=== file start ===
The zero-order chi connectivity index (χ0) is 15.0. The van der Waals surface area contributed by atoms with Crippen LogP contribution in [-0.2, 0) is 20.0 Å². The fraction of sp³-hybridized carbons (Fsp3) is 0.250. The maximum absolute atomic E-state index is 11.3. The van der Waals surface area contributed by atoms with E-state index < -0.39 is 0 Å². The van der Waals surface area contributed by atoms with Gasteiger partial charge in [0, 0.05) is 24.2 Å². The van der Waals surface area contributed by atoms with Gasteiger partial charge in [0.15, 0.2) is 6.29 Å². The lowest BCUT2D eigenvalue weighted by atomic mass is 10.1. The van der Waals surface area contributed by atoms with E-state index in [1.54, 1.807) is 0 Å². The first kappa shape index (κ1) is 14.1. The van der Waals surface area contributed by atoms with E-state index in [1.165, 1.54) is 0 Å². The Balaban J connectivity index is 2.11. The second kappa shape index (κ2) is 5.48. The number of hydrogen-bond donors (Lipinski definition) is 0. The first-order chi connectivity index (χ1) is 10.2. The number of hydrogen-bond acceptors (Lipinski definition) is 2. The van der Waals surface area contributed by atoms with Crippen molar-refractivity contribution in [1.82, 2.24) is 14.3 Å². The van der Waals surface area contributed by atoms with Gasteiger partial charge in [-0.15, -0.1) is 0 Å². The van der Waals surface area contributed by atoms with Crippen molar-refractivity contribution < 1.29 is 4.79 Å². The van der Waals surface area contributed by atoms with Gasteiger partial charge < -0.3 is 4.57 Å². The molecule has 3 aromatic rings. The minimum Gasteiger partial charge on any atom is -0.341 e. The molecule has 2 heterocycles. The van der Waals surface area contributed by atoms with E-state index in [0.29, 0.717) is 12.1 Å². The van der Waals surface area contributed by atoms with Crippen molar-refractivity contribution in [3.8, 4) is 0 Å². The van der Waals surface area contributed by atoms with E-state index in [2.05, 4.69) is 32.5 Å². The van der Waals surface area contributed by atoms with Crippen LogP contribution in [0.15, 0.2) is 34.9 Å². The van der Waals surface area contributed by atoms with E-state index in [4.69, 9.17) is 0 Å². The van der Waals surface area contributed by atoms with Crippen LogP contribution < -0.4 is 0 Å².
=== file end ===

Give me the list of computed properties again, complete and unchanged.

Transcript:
The zero-order chi connectivity index (χ0) is 15.0. The van der Waals surface area contributed by atoms with Crippen LogP contribution in [-0.2, 0) is 20.0 Å². The fraction of sp³-hybridized carbons (Fsp3) is 0.250. The maximum absolute atomic E-state index is 11.3. The van der Waals surface area contributed by atoms with E-state index < -0.39 is 0 Å². The van der Waals surface area contributed by atoms with Gasteiger partial charge in [0, 0.05) is 24.2 Å². The van der Waals surface area contributed by atoms with Gasteiger partial charge in [0.15, 0.2) is 6.29 Å². The lowest BCUT2D eigenvalue weighted by atomic mass is 10.1. The van der Waals surface area contributed by atoms with E-state index in [1.54, 1.807) is 0 Å². The first kappa shape index (κ1) is 14.1. The van der Waals surface area contributed by atoms with E-state index in [1.165, 1.54) is 0 Å². The Balaban J connectivity index is 2.11. The second kappa shape index (κ2) is 5.48. The number of hydrogen-bond donors (Lipinski definition) is 0. The first-order chi connectivity index (χ1) is 10.2. The number of hydrogen-bond acceptors (Lipinski definition) is 2. The van der Waals surface area contributed by atoms with Crippen molar-refractivity contribution in [1.82, 2.24) is 14.3 Å². The van der Waals surface area contributed by atoms with Gasteiger partial charge in [-0.15, -0.1) is 0 Å². The van der Waals surface area contributed by atoms with Crippen molar-refractivity contribution < 1.29 is 4.79 Å². The van der Waals surface area contributed by atoms with Gasteiger partial charge < -0.3 is 4.57 Å². The molecule has 3 aromatic rings. The minimum Gasteiger partial charge on any atom is -0.341 e. The molecule has 2 heterocycles. The van der Waals surface area contributed by atoms with E-state index in [0.29, 0.717) is 12.1 Å². The van der Waals surface area contributed by atoms with Crippen molar-refractivity contribution in [3.8, 4) is 0 Å². The van der Waals surface area contributed by atoms with E-state index in [2.05, 4.69) is 32.5 Å². The van der Waals surface area contributed by atoms with Crippen LogP contribution in [0.15, 0.2) is 34.9 Å². The van der Waals surface area contributed by atoms with E-state index in [4.69, 9.17) is 0 Å². The van der Waals surface area contributed by atoms with Crippen LogP contribution < -0.4 is 0 Å².